One of the companions of Odysseus, who were metamorphosed by Circe into swine, and afterwards back into men. Intoxicated with wine, Elpenor one day fell asleep on the roof of Circe's residence, and in his attempt to rise he fell down and broke his neck.1 When Odysseus was in the lower world, he met the shade of Elpenor, who implored him to burn his body and to erect a monument to him.2 After his return to the island of Circe, Odysseus complied with this request of his friend.3
Servius4 relates that Elpenor was killed by Odysseus himself for necromantic purposes.
Elpenor was painted by Polygnotus in the Lesche at Delphi.5 On an Attic pelike (ca. 440 BCE; Boston) the encounter between Odysseus and Elpenor's shade is portrayed. Elpenor is slowly climbing the rocks that lead out of the underworld.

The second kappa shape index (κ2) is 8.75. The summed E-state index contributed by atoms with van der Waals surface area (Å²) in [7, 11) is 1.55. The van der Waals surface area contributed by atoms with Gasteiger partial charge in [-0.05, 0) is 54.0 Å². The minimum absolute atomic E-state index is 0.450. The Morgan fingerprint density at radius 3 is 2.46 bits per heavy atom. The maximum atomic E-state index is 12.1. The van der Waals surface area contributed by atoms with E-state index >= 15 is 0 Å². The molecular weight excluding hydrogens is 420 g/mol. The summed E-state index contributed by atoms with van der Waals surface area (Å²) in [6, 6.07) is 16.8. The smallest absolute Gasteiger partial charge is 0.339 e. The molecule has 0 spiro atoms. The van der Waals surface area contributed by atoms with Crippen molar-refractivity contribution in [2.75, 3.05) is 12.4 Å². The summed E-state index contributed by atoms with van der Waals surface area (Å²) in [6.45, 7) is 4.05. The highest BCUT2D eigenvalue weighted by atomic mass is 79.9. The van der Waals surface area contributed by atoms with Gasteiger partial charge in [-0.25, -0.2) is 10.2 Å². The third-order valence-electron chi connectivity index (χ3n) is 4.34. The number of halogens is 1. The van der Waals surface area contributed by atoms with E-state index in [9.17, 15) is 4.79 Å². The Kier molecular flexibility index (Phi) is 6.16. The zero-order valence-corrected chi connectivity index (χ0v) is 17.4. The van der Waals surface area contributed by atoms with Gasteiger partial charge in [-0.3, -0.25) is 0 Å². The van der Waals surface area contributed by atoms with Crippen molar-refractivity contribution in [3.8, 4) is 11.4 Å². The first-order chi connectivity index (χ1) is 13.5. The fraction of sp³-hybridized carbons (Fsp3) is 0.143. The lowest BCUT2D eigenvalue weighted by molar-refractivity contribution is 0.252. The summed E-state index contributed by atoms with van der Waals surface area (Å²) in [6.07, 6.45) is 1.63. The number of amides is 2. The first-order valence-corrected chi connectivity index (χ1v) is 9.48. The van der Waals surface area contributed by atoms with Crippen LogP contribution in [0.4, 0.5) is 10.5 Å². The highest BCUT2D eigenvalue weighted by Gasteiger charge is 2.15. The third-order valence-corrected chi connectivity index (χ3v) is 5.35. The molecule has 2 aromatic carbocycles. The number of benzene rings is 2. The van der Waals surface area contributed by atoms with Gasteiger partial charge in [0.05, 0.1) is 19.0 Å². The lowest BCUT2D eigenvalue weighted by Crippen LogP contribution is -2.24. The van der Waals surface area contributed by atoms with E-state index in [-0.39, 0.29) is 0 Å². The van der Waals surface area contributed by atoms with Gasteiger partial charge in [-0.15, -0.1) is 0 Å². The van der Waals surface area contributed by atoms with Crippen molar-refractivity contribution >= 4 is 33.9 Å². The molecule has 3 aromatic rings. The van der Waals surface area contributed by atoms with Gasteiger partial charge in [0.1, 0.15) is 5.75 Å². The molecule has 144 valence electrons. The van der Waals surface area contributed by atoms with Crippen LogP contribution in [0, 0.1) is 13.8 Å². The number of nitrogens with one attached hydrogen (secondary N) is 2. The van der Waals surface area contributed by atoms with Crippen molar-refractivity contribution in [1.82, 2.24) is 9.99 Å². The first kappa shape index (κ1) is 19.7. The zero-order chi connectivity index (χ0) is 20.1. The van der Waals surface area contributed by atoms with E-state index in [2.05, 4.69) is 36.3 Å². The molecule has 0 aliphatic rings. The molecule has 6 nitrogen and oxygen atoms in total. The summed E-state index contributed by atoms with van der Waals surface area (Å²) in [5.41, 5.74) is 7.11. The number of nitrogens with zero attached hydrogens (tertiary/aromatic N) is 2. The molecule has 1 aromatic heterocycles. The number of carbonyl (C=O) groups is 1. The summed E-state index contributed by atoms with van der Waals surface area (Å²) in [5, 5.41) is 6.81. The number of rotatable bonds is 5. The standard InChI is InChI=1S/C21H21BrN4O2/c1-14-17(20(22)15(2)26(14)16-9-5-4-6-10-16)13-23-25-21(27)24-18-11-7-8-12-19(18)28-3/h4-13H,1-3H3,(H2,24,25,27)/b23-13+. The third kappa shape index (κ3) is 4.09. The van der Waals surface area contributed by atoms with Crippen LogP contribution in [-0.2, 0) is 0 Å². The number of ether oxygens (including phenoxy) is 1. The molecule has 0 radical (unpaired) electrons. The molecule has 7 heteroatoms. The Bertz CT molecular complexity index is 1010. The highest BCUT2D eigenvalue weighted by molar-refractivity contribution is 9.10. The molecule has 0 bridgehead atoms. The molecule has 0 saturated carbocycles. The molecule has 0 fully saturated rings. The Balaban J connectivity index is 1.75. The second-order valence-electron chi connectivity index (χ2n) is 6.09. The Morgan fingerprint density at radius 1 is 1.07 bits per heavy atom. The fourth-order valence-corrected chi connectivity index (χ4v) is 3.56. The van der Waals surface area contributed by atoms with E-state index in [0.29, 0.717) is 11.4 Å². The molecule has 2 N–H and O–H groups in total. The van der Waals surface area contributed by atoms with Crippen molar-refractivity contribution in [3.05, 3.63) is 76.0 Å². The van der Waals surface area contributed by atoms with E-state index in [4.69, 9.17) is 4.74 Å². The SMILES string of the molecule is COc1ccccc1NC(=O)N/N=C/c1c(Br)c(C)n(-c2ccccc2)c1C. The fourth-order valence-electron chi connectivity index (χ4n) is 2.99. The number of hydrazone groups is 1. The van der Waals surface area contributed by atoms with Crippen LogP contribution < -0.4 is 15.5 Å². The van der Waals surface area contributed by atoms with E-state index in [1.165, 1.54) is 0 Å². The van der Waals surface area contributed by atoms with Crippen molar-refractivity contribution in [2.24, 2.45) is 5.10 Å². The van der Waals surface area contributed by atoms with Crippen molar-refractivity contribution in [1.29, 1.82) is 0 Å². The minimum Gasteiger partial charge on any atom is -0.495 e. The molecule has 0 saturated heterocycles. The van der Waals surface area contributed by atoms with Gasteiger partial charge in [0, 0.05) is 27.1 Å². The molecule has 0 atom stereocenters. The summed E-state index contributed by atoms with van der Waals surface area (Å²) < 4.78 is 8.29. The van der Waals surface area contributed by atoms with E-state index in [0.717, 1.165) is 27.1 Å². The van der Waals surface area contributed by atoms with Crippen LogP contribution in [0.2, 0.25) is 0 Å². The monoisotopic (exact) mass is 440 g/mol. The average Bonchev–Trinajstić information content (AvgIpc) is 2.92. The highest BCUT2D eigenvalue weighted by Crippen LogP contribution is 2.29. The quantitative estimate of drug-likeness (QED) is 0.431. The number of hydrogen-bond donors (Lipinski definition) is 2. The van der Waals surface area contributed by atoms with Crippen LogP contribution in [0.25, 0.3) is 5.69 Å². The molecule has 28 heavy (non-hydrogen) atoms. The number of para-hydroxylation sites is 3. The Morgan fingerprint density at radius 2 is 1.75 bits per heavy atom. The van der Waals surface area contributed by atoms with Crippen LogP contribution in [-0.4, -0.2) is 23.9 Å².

- Homer. Odyssey x, 550 ff.
- ibid. xii, 57.
- ibid. xii, 10 ff.; comp. Juvenal, xv, 22; Ovid. Ibis, 487.
- on Aeneid vi, 107.
- Pausanias. Description of Greece x, 29.
- Smith, William. (1870). Dictionary of Greek and Roman Biography and Mythology. London: Taylor, Walton, and Maberly.
This article incorporates text from Dictionary of Greek and Roman Biography and Mythology (1870) by William Smith, which is in the public domain.